Renewable energy investments beat fossil fuel by huge margins


Quite often (more often than probably should happen), people get stuck in a groove just because it’s comfortable. They’ll create justifications for why they don’t need to change their patterns, but, in the end, they’re only hurting themselves. Those that are more willing and eager to adapt are the ones who can truly get ahead, and a prime example of this can be found by looking at energy investments. According to a recent study by the Imperial College London and the International Energy Agency, renewable energy investments are paying off much better than investments in fossil fuels – by an extremely large margin. 

ForbesRenewableEnergy discussed the report, explaining that the researchers had taken a look at stock market data in order to determine the rates of return on investments made in the energy sector over both a five-year and a ten-year period. What they found was that, in Germany and France, the average return on a renewables investment was 178.2% over five years. The rate of return for a fossil fuel investment was -20.7%. In the U.K., similar results were seen, with renewables seeing a 75.4% return compared to the 8.8% with fossil fuels. The U.S. saw the greatest returns – 200.3% compared to 97.2%. 

The lead author on the report, director Charles Donovan of the Centre for Climate Finance and Investment at Imperial College, points out that many investors have been misguided in their energy investments. He asserts, “The conventional wisdom says that investing in fossil fuels is more profitable than investing in renewable power. The conventional wisdom is wrong.” To further drive his point home, Donavan adds, “Many investors are sleepwalking through a technological disruption of the energy industry, preferring to believe in a fairyland where upstream oil and gas projects earn big risk-adjusted returns. Those days are gone.”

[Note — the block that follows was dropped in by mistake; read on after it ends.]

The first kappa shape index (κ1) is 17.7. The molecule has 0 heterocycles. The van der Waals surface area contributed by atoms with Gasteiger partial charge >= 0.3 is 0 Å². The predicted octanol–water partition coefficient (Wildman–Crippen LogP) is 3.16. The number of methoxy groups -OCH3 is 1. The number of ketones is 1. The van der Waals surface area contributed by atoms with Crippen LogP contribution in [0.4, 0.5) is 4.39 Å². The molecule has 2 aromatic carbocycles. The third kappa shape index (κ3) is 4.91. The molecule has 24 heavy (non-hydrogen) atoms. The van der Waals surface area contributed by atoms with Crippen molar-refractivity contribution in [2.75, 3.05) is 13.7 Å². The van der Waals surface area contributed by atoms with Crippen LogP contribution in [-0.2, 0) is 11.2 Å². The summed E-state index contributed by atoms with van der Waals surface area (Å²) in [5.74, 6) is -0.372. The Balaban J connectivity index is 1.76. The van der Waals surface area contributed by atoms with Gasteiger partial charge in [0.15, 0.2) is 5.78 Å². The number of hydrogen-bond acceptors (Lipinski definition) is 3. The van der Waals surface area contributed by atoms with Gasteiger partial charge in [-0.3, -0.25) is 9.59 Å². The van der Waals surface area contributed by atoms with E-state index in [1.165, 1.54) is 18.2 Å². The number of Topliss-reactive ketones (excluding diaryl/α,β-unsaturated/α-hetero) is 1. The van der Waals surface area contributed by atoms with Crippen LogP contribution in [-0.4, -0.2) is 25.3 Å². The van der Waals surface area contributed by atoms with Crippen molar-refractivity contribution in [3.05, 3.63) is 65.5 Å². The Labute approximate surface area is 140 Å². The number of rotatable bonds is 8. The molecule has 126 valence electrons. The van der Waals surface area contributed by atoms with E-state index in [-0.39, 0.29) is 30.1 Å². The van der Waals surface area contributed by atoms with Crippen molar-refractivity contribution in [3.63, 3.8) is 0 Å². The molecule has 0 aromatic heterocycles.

While the results are remarkable, there is still one underlying issue that needs to be resolved. Due in part to the coronavirus, overall energy investments have dropped by 20% year-on-year, which equals a deficit of around $400 billion, according to a separate report prepared by the International Energy Agency (IEA). The agency asserts that this is going to hurt plans designed to mitigate climate change and adds that it is “staggering in both its scale and swiftness, with serious potential implications for energy security and clean energy transitions.”

Investors aren’t completely to blame, though. Many allow their money to be handled through asset managers, and these are apparently more willing to stick with the old ways, instead of embracing the new. According to the Imperial College study, “It is not surprising that many investors still consider the renewable power sector as a nascent area. There are too few pure-play companies, too little information about those companies, and relatively short trading histories. While there is a body of literature developing on the specific investment risk factors associated with renewable energy, the body of empirical evidence remains limited.”